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How can today’s finance brands navigate the years ahead?

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We are approaching a whole new world for brands and consumers alike, one in which humanity will matter more than anything else. Yet, it would be foolish to overlook what has happened in the past 16 months – and how the financial struggles of many have been met by some of the best financial brands out there.

While some struck a false note with their financially struggling consumers, others have pulled on the right strings and have showed a care and tact that many in the brandscape didn't. What does exactly set apart Lloyds Bank and Starling Bank from their competitors? How can financial brands approach the years ahead?

To learn more about the topic, we reached out to Richard Exon, Founder at Joint, who discussed the issue below.

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How can today’s finance brands navigate the year ahead?

As the UK economy emerges from lockdown multiple factors mean we are at risk of becoming a more divided country than ever.

The economic and health impacts of Covid-19 are affecting people of different demographics, ethnic groups and genders in very different ways.

Gender, race and politics are driving the news agenda more than ever as people, politicians, media and business look ahead to a post-pandemic Britain.

And all the time bad faith actors seem determined to stoke a culture war.

So how can today’s finance brands navigate the year ahead?

A useful place to start is always the latest quarterly Current Account Switching Service (CASS) data which gives a great snapshot of which banks have been doing well through lockdown now and which ones haven’t.

At first glance patterns can be hard to spot. TSB and Santander are by far the biggest losers, each suffering around 20,000 net account losses in the quarter up to March 31st 2021.  

Meanwhile Lloyds Bank and Starling are the runaway winners with 30,000 and 16,000 net account gains respectively.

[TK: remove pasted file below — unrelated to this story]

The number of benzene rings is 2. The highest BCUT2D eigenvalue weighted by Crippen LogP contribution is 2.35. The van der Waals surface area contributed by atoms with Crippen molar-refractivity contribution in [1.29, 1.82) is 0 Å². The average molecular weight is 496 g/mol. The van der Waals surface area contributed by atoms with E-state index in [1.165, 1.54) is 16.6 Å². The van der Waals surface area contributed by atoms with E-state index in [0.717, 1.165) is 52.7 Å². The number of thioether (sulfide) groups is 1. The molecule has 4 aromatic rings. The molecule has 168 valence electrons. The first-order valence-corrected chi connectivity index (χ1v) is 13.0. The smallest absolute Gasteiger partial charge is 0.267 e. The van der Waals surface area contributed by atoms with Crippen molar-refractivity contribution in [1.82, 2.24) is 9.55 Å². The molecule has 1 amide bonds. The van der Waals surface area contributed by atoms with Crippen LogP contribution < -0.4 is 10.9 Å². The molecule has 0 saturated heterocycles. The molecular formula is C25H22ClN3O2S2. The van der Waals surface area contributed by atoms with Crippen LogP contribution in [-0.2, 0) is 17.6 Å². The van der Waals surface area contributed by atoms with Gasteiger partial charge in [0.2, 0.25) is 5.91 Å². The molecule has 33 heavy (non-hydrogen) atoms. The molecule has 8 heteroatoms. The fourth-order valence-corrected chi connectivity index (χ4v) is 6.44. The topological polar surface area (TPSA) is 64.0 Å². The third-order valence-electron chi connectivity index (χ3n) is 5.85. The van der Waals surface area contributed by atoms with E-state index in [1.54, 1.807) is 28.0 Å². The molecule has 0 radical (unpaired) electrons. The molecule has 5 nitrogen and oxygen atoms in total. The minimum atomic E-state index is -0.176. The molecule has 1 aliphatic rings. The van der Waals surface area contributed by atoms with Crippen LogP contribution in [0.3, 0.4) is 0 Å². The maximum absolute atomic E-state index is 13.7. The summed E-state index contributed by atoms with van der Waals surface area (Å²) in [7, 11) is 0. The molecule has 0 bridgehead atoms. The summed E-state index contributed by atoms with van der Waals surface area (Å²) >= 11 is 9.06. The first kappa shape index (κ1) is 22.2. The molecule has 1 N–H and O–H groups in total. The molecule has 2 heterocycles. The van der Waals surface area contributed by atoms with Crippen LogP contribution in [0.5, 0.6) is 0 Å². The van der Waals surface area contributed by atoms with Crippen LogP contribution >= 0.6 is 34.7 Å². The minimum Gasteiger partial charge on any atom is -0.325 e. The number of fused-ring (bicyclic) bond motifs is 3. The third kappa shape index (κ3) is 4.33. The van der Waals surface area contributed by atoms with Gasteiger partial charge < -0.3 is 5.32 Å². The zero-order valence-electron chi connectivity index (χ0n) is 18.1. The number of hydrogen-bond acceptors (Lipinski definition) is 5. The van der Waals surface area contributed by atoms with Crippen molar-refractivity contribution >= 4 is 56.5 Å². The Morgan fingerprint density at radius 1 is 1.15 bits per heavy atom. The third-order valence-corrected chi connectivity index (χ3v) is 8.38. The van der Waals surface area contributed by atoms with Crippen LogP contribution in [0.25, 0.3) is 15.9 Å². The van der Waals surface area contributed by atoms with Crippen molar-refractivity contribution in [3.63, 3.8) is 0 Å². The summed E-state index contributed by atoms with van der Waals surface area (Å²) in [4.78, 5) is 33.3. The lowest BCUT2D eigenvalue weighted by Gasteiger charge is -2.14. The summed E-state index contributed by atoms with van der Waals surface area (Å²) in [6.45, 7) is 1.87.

So is there something that the two Spanish owned banks are getting wrong that Lloyds and Starling are getting right?

Both Santander and TSB have had relatively new advertising campaigns that feature celebrities having various kinds of ‘fun’ in up beat commercials. 

Perhaps they simply haven’t been reading the room through lockdown and have struck a false note with their customers, many of whom will have had serious financial challenges over the last twelve months.

Lloyds and Starling meanwhile have taken two distinctly different approaches, both of which appear to have worked well.

We will all be familiar with Lloyds’ long established campaign featuring its black horse. It may not address any of today's big issues head on but it’s hard not to admire the UK’s biggest bank for its consistency and, working hard alongside some smart incentives for switching, this campaign has done a lot of heavy lifting for Lloyds. 

There is a seriousness to its tone that might have been overbearing in other years, but in difficult times is strangely reassuring.

Starling on the other hand is refreshingly explicit, telling us to ‘break up with your bank’. 

It’s a neatly done challenger campaign that’s part of a broader marketing effort at Starling that goes some way towards answering the two questions consumers increasingly ask of big business:

  • Why should I trust you?
  • What can you offer me?

Broadly speaking Starling offers itself as an antidote to the big, old banks with smart well judged messaging. 

But it’s in answering that first question about trust, without the reassuring high street presence or years of national familiarity, that Starling really shines.

Because Starling oozes confidence. Not in an arrogant or overbearing way, but in the boldness and clarity with which it makes its case that, as a new kind of bank, it is simply better.

A small but telling example of this is the way Starling’s Trustpilot score (4.4 if you are interested) sits loud and proud above the fold on its landing page. Meaning you are just one click away from the good, bad and the ugly reviews of its services. 

As far as I can see no other major bank is being similarly transparent on their landing page and so I wondered where does Starling's confidence come from?

Which led me to Which? Magazine’s landmark survey earlier this year which ranked all banks for customer satisfaction. 

Sure enough Starling tops the table, clear evidence that right the way through lockdown it’s been keeping its promises to its customers when, quite probably, they’ve needed it most.

So if I were a bank heading into another disrupted and difficult year, I think I’d be more Starling - strike the right tone, be explicit about what makes you different and always do what you say you will.

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